The survey being planned by these groups will also involve the Centre for Studies of Developing Societies (CSDS which also does election surveys) and the Tata Institute for Social Service (TISS).

    RAAG also hopes to get assistance from the Nehru Memorial.

    Last week, DoPT hosted a seminar where Pricewaterhouse Coopers presented its Project Progress Report to members of the Central Information Commission and representatives from the State Information Commissions of Assam, Andhra Pradesh, UP, Maharashtra and Orissa, and some Public Information Officers from these states.

    Chief Information Commissioner Wajahat Habibullah said he was consulted by Pricewaterhouse Coopers when it was finalising the project report. He says: “Their earlier proposal did have some weak points. It was too urban-centric, for instance. I have asked them to take into account the RTI’s immense impact on rural India.” Asked about the parallel study, he said: “Activists are welcome to do their own study...Why are they angry with DoPT for getting active? Earlier, it was just the CIC and the activists, with the DoPT taking a passive role, at least now they are active and are taking interest in the functioning of the Act.”


    Twitter: @cjkarira

  2. #2
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    Re: Testing RTI: Govt vs activists, Pricewaterhouse vs Google


    I had a hearty laugh after reading this !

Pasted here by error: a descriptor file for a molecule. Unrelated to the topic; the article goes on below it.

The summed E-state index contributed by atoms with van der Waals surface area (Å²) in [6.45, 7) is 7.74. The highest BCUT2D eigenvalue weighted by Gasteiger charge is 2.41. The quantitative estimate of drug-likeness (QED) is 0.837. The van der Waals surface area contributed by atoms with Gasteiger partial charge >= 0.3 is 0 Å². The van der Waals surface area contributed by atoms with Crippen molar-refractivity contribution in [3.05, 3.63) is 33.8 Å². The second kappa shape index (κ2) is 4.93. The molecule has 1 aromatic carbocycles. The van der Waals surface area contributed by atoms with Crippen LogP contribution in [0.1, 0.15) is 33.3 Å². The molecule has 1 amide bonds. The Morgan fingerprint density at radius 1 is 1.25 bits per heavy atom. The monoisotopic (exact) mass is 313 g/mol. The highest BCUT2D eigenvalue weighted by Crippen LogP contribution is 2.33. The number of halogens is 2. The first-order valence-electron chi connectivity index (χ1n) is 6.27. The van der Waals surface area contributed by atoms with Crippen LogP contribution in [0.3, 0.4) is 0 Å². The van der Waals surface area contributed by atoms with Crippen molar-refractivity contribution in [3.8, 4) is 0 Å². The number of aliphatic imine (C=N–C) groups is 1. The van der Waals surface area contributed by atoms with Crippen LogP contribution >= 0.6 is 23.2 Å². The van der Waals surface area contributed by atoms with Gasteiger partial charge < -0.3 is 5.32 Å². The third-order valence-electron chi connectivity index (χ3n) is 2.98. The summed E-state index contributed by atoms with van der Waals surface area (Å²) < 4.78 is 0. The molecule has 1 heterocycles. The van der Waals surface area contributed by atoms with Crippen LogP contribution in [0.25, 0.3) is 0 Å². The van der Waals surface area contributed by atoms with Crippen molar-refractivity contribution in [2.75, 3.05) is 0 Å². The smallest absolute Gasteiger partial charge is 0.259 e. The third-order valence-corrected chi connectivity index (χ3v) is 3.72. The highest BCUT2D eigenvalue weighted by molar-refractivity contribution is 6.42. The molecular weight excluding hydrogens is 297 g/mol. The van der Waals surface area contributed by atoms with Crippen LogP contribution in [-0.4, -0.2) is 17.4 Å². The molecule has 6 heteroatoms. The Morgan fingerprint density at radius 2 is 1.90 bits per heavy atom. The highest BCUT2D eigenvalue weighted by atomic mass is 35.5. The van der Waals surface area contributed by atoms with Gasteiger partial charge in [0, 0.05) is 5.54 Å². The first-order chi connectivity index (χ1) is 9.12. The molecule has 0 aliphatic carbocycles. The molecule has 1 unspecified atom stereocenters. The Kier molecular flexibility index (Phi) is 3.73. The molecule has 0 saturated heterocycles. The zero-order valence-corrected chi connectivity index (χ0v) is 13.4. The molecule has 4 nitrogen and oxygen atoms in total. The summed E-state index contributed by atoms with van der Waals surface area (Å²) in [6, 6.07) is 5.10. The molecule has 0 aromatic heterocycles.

Whom are DoPT and the activists trying to fool ?

    First make citizen aware of the Act.
    Train PIO's / AA's
    Then encourage people to use the Act.
    Then remove the impediments to the operation part of the Act.
    Then make sure that all the Sections of the Act are obeyed and implemented.

    As per various news reports and threads in this forum:

    - There are still PA's who do not have PIO's and AA's
    - There are PA's where there are no boards
    - A vast majority have not even implemented Sec 4
    - No Government has done anything about Sec 26
    - A vast number of even the urban educated majority do not know about the Act
    - The Act has not even been translated in all the languages listed in the first schedule of the constitution

    After doing all that make a "survey".

    DoPT has not even implemented Sec 26 as yet. They have not removed the controversial note on "file notings" from their website. They do not listen to CIC orders and recommendations. Are we fools to believe that if they themselves are not following the Act, they will implement PWC's recommendations ?

    If Google is funding the RTI Activists to the tune of US$ 250,000 (approx Rs 1 Crore), I am sure PWC's bill will be much much much much higher than that.